Technology Fab Five Biggest Winners from Covid-19 Pandemic
By the Curmudgeon with Victor Sperandeo
The tech industry is actually two industries. There are the five tech giants, who operate on an almost unimaginable scale, and then all the others.
Alphabet, Amazon, Apple, Facebook, and Microsoft all reported earnings for the March quarter this week with spectacular numbers that show how dominant they are. In many cases, relatively small business units buried within the tech giants are generating more revenue than many name brand tech companies.
Amid the euphoria on Wall Street, concerns about potential intervention by regulators to curb the power and profits of big tech were quickly forgotten. Shares in all but Apple were at or very close to all-time highs after the latest numbers were released this past week.
When we last wrote about this topic - Tech Companies Dominate the Stock Market but For How Long? - we were somewhat skeptical of their continued dominance: “The big tech companies could face severe monopoly-like restrictions or could be broken up into smaller pieces, such that they would no longer have the same scale and power they have today.”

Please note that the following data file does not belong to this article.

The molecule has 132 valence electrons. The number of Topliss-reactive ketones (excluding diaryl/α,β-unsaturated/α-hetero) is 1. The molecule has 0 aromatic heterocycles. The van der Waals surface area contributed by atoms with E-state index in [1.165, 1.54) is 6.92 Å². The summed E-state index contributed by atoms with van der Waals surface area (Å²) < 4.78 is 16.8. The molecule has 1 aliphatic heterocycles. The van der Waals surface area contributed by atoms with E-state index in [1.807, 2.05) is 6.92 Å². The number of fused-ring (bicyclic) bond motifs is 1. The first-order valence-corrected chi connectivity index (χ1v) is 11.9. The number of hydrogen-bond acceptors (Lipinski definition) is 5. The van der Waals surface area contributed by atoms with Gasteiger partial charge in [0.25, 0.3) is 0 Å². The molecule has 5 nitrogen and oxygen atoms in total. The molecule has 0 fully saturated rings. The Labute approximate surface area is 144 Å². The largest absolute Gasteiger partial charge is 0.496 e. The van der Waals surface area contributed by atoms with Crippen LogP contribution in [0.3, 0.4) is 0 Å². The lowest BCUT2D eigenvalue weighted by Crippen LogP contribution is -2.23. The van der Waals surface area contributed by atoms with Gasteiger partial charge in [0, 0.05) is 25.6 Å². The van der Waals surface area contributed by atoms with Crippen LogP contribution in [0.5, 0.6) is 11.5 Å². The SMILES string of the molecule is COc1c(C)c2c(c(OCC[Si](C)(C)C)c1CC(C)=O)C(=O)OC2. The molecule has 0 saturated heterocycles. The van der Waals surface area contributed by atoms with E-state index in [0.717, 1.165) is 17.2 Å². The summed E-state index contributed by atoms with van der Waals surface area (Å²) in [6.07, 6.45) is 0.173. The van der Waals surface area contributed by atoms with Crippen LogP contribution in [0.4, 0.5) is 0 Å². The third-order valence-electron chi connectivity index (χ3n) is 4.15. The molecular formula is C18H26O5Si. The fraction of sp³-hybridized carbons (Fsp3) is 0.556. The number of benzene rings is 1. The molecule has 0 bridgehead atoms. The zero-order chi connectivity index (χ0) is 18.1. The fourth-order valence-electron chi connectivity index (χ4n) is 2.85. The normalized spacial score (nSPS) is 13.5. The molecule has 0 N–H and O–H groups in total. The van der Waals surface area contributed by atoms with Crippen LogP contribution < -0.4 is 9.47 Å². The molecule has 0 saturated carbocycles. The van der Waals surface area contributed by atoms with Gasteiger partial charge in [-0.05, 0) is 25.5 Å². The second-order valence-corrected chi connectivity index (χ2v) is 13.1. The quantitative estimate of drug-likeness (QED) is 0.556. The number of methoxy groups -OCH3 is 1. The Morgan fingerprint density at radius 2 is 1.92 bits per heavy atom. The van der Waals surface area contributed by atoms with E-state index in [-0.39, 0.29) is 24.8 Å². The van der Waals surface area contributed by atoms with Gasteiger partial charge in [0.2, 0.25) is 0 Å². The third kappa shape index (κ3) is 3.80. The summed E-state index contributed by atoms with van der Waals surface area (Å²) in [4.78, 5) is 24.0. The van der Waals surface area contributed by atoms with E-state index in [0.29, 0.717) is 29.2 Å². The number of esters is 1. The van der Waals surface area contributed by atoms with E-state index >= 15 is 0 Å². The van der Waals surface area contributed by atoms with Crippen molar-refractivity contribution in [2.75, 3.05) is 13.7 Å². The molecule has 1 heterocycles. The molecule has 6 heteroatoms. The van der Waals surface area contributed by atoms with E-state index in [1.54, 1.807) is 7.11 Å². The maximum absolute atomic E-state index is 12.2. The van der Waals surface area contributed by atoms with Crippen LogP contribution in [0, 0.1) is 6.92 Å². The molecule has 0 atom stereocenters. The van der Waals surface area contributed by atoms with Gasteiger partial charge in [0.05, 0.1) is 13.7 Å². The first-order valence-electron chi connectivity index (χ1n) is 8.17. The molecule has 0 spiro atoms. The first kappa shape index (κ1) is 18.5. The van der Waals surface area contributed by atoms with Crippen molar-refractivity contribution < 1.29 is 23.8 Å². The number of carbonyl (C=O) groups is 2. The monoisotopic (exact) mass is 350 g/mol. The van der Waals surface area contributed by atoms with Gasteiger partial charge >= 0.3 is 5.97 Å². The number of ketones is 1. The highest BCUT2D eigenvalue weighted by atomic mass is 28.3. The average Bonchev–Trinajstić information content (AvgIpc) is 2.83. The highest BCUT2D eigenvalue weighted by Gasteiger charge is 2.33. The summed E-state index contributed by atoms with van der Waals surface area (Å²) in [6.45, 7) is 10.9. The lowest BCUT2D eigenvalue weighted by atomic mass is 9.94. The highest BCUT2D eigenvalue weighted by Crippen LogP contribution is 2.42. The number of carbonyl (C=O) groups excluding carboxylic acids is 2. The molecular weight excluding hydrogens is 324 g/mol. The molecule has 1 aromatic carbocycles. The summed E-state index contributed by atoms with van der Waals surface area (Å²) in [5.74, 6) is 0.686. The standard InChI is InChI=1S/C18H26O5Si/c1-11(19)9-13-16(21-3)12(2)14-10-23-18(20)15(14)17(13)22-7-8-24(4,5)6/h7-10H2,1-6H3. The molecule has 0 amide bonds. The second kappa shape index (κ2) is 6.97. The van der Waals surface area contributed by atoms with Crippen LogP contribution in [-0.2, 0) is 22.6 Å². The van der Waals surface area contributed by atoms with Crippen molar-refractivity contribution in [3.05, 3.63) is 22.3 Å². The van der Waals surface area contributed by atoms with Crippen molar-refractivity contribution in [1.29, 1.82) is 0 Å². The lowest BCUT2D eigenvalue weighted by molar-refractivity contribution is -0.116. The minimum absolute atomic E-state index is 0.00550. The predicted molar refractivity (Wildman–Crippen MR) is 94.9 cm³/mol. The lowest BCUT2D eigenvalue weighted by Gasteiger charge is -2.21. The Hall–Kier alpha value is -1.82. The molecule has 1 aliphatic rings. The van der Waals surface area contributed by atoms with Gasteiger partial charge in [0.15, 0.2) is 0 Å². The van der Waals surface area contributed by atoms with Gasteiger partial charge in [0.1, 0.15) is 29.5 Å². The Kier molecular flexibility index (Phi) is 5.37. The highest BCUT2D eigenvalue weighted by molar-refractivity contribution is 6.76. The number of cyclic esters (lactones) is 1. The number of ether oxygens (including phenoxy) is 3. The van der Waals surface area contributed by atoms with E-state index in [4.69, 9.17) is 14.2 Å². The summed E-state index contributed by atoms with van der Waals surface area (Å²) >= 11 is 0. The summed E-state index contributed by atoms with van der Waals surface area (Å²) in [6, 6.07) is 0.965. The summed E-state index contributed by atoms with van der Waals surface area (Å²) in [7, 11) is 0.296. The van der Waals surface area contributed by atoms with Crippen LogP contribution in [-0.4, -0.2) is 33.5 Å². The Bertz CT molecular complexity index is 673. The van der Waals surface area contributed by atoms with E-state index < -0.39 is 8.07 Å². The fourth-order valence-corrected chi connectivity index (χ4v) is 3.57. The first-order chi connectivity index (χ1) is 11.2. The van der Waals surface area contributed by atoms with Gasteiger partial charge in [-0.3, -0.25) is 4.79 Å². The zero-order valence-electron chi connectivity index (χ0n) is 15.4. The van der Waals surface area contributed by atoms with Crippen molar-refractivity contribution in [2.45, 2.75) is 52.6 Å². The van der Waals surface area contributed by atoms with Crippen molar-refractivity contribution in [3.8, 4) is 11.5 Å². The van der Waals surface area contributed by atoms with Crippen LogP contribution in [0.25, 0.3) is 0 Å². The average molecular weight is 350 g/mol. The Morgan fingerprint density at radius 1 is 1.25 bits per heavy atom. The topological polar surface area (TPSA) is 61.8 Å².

Now, we’re not so sure big tech can be stopped anytime in the near future. Their growth and dominance continue to accelerate in defiance of the law of large numbers. We examine that and more in this week’s blog post. Please read Victor’s Conclusions and our End Quote, which provide provocative food for thought.
Recap of Tech Fab Five Financial Results:
The past week, the 1st quarter 2021 financial results from Apple, Microsoft, Amazon, Facebook, and Google-parent Alphabet Inc. recorded revenue growth near or above its fastest pace in years.
Those five tech giants set records for sales and profits:
· Apple, the world’s most highly valued company, increased revenues by 54 percent to the highest level ever for the first three months of 2021.